British counterterrorism officials are also monitoring the huge volume of people who travel between the United Kingdom and Pakistan—an estimated 400,000 to 500,000 per year. British investigators have produced evidence showing that suspects in recent U.K.-based terrorist plots made trips to Pakistan for terrorist training. Among the suspects are British-born or British-raised operatives in several notorious terror plots, including the July 2005 bombings of London subway trains and a double-decker bus, a plot to bomb U.S. financial buildings, and a 2006 plot to bomb airliners crossing the Atlantic from Britain. The trial of several suspects in the airline bombing plot—reportedly including at least one British convert to Islam—is soon set to begin in London.
Other U.K.-born converts to Islam have been detained by antiterrorism investigators in the U.K. and Kenya. One of the most notorious British-born Muslim converts who subsequently became involved in an Al Qaeda plot was Richard Reid, a petty criminal from South London who unsuccessfully tried to blow up a transatlantic airliner in December 2001 using a bomb built into a shoe. Investigators believe Reid initially converted to Islam while serving time in a juvenile prison and that he later became more radical while attending extremist London mosques.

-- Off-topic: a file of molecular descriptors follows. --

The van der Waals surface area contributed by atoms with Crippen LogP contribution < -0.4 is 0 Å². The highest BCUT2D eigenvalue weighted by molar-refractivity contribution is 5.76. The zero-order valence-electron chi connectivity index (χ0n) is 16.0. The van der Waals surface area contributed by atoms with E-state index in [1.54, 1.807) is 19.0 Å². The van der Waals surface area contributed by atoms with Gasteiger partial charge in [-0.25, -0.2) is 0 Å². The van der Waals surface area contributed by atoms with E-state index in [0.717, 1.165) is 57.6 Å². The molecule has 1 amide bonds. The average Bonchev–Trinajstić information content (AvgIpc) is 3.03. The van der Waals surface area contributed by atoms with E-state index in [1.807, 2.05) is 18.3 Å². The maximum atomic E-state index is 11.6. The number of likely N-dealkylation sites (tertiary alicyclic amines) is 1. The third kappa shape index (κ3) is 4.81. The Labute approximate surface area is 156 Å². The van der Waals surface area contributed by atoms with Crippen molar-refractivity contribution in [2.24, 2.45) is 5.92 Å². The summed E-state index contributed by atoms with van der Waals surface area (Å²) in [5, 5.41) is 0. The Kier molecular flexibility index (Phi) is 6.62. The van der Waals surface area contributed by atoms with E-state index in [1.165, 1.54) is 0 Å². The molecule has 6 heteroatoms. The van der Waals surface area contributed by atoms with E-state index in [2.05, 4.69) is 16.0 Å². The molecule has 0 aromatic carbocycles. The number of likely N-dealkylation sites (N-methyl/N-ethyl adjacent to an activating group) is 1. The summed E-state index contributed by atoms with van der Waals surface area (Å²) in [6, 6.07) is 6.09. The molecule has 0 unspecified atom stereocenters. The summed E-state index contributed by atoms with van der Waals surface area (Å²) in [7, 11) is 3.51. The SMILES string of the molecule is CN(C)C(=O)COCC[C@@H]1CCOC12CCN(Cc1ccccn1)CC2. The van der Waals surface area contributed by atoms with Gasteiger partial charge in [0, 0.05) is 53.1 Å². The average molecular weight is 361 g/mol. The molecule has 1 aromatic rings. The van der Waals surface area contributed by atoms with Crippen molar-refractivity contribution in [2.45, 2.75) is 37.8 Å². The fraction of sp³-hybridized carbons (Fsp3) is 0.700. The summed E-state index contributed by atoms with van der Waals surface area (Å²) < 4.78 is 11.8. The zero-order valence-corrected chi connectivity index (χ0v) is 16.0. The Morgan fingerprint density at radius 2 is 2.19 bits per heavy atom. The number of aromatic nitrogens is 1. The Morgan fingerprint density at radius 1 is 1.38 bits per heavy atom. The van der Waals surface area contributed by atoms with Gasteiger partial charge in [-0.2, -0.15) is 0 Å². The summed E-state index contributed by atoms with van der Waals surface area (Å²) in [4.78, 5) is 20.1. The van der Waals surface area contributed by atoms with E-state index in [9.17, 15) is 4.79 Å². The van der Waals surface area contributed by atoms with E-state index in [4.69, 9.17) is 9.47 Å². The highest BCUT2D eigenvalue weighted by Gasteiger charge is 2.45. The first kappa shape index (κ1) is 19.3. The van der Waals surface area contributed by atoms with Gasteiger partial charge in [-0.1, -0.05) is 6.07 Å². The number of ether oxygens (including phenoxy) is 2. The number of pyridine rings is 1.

A handful of American converts to Islam have also become involved with Al Qaeda or related groups. The most prominent is Adam Gadahn, a.k.a. Azzam al-Amriki (Adam the American), a California native who has appeared frequently in Al Qaeda propaganda videos hurling bloodcurdling threats against the United States. Another well-known U.S. convert was John Walker Lindh, the so-called American Taliban, who was picked up in Afghanistan after American-led forces rousted the Taliban government there in the wake of 9/11. Lindh, who pleaded guilty to aiding the Taliban and is now serving a U.S. prison sentence, never made it into Al Qaeda's inner circles.
Gen. Hayden is not the only U.S. official to comment in recent months on the growing threat posed by terrorist recruits with European backgrounds. These suspects may carry European passports, which make them eligible for instant U.S. tourist visas simply by showing up at an American entry port. Earlier this year Homeland Security Secretary Michael Chertoff told the BBC, "I have to say the biggest threat comes from overseas, and one of the places we are increasingly worried about is Europe."
U.S. officials have been trying to come up with new ways to gather additional information on European travelers that won't cause headaches or delays for those coming to the United States. One idea under consideration: requiring foreigners to apply online for tourist visas several days in advance of their flights to the United States. This would give authorities more information about visitors and more time to check them out before they arrived. But the idea is controversial. In addition to gathering intel on possible terrorists, it would also give U.S. agencies a means of building vast new databases of personal information on all foreign travelers.